Check out the picture above and tell me what you see. It's a service station, right? Right. So: as you walk in, and past the bleeping ranks of fruit machines and arcade games there'll be a desperately grim selection of refreshments and edibles on sale to rouse the weary travelling hordes. These will be criminally overpriced, meaning that what was only meant to be a quick toilet stop for the kids ends up costing as much as a full meal out back home in your favourite restaurant. Through gritted teeth you curse capitalism for having shafted you once again, before climbing back into the motor and furiously yet impotently blasting as far down the M-whatever as you can until the kids need to pee again, at which point the grim cycle repeats itself. Right? WRONG! Because (*adopts sultry breathy tones*) this isn't any service station; This is TEBAY service station!
In order to judge the relative health of any food culture, it is at the bottom rather than the top that you have to look. Yes, blighty has got a lot better at food over the last 10 or so years, and yes there are way more interesting ways of eating out or in than there used to be, but in some respects we are still a bunch of clueless shmohawks. If you've ever been to Thailand you'll know how amazing their service stations are. Great vats of funky fish curries and delicious platters of fresh fruits are doled out into cartons and exchanged for criminally few baht. In France the Route Nationale is lined by Hypermarchés, gleaming palaces of food commerce which allow the assembly of very fine roadside picnics. In comparison we are, in this country, utterly and inexcusably shit.
Unless you happen to be travelling through the 18 miles or so of M6 that links juntions 38 and 40 of the M6. At the north end of that stretch you have Rheged, home of a couple of good cafés where you will be able to aquaint yourself with a fine scotch egg and much else besides. But to the south lies Tebay, which is something else entirely.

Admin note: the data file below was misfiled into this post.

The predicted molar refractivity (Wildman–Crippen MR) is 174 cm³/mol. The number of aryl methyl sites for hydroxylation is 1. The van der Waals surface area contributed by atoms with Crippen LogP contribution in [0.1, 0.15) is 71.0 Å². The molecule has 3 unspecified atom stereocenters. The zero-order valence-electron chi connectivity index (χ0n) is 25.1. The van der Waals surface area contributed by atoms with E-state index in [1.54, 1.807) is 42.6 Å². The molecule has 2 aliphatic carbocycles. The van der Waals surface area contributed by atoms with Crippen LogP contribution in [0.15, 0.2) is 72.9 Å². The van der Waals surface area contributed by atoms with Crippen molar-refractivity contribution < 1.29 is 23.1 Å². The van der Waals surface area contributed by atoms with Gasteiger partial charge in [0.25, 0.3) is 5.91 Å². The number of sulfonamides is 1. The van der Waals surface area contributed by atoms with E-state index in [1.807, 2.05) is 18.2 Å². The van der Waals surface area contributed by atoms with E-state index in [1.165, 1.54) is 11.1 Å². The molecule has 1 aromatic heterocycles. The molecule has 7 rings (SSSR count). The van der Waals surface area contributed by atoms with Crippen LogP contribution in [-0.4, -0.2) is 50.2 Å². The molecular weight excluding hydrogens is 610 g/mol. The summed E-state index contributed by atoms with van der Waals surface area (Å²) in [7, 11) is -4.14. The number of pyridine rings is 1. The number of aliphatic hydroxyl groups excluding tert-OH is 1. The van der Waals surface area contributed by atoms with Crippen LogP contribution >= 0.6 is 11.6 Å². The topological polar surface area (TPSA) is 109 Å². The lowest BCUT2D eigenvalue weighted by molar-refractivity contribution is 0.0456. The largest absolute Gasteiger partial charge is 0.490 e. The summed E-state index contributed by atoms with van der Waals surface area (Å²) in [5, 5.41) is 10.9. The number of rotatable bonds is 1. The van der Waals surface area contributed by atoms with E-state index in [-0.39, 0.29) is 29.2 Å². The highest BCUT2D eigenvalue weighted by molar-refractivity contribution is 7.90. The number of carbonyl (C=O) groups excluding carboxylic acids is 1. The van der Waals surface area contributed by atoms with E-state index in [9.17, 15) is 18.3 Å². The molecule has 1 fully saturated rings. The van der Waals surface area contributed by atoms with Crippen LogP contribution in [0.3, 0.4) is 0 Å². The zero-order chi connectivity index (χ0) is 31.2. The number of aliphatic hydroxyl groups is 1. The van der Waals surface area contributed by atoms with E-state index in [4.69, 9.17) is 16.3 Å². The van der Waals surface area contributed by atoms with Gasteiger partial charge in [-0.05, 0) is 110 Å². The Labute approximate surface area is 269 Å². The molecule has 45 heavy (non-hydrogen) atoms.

The unsuspecting punter might walk in and take a second to clock the scene. There are a few displays of crisps, chocolate and magazines. Fine. So far, so services. But...hang on...where's McD's? And...is that a display of...sourdough bread?! Where the fuck am I? Honestly Tebay is so unservices that it takes a minute to adjust your expectations. I've got no idea who exactly is behind all this and how it works, but what you've basically got is a stinking great farm shop bang on the M6, and it's great. Let's have a look round shall we?
The variety of bread on offer is excellent. Yes, it's pricey, but whatevs. We picked up a rye and beer loaf that had a whole bunch of, I think, caraway through it. Excellent stuff.
The only beef products available in most service stations are either a Big Dreary or a McShite burger. Not here. How about a nice bit of bone-in rib to roast, or some shin to braise? Either way, it has hung for three weeks. We didn't get anything from the butcher but, you know, it was nice to look at.
We certainly did try the chocolates. Raspberry and coconut truffles were jolly nice, but the salted caramels were the real deal, certainly in the same league as Artisan du Chocolat. And that, friends, is praise indeed.
Charcuterie? Why yes. I tried some game salami. It had the funk and depth that comes when things that have lived well do not die in vain. Delicious.
We also got some of Mrs Kirkham's excellent Lancashire cheese, something else that was oozy and covered in nettles, a scotch egg and a chutney topped pie. There was some great looking black pudding so I swiped some of that, and a small tub of Morcambe Bay Shrimps because one day I will be on my death bed and, whatever other regrets I may have, eating Morcambe Bay Shrimps will not be among them.
We didn't buy any booze, but if we had wanted to, we could have done. I did buy a book about how to make booze though.
|The haul, minus sausage and chocolates which we ate on the way home to keep our energy up.|
Service Station Rating: 10/10
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